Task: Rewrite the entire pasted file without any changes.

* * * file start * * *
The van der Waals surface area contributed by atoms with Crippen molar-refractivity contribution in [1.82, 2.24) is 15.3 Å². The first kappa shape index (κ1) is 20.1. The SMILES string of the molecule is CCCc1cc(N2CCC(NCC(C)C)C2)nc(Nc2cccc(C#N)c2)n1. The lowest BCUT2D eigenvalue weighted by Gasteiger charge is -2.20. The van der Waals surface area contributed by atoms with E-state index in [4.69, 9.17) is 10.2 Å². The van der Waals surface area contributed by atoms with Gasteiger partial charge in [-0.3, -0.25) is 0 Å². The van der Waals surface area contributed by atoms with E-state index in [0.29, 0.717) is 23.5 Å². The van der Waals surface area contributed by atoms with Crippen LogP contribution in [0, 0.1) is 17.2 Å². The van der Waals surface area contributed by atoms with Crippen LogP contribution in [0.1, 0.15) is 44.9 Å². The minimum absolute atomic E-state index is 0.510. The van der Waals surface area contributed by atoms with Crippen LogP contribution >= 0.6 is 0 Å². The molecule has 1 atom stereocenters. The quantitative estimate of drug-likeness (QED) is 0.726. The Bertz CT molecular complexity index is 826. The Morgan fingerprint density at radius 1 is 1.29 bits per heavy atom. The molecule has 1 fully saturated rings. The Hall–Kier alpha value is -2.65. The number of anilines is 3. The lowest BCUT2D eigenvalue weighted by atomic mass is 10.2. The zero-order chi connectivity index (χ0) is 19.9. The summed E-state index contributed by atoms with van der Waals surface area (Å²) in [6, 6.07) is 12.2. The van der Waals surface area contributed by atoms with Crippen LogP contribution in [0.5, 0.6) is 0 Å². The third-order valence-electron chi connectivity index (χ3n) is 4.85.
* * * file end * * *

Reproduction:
The van der Waals surface area contributed by atoms with Crippen molar-refractivity contribution in [1.82, 2.24) is 15.3 Å². The first kappa shape index (κ1) is 20.1. The SMILES string of the molecule is CCCc1cc(N2CCC(NCC(C)C)C2)nc(Nc2cccc(C#N)c2)n1. The lowest BCUT2D eigenvalue weighted by Gasteiger charge is -2.20. The van der Waals surface area contributed by atoms with E-state index in [4.69, 9.17) is 10.2 Å². The van der Waals surface area contributed by atoms with Gasteiger partial charge in [-0.3, -0.25) is 0 Å². The van der Waals surface area contributed by atoms with E-state index in [0.29, 0.717) is 23.5 Å². The van der Waals surface area contributed by atoms with Crippen LogP contribution in [0, 0.1) is 17.2 Å². The van der Waals surface area contributed by atoms with Crippen LogP contribution in [0.1, 0.15) is 44.9 Å². The minimum absolute atomic E-state index is 0.510. The van der Waals surface area contributed by atoms with Crippen LogP contribution >= 0.6 is 0 Å². The molecule has 1 atom stereocenters. The quantitative estimate of drug-likeness (QED) is 0.726. The Bertz CT molecular complexity index is 826. The Morgan fingerprint density at radius 1 is 1.29 bits per heavy atom. The molecule has 1 fully saturated rings. The Hall–Kier alpha value is -2.65. The number of anilines is 3. The lowest BCUT2D eigenvalue weighted by atomic mass is 10.2. The zero-order chi connectivity index (χ0) is 19.9. The summed E-state index contributed by atoms with van der Waals surface area (Å²) in [6, 6.07) is 12.2. The van der Waals surface area contributed by atoms with Crippen LogP contribution in [0.5, 0.6) is 0 Å². The third-order valence-electron chi connectivity index (χ3n) is 4.85.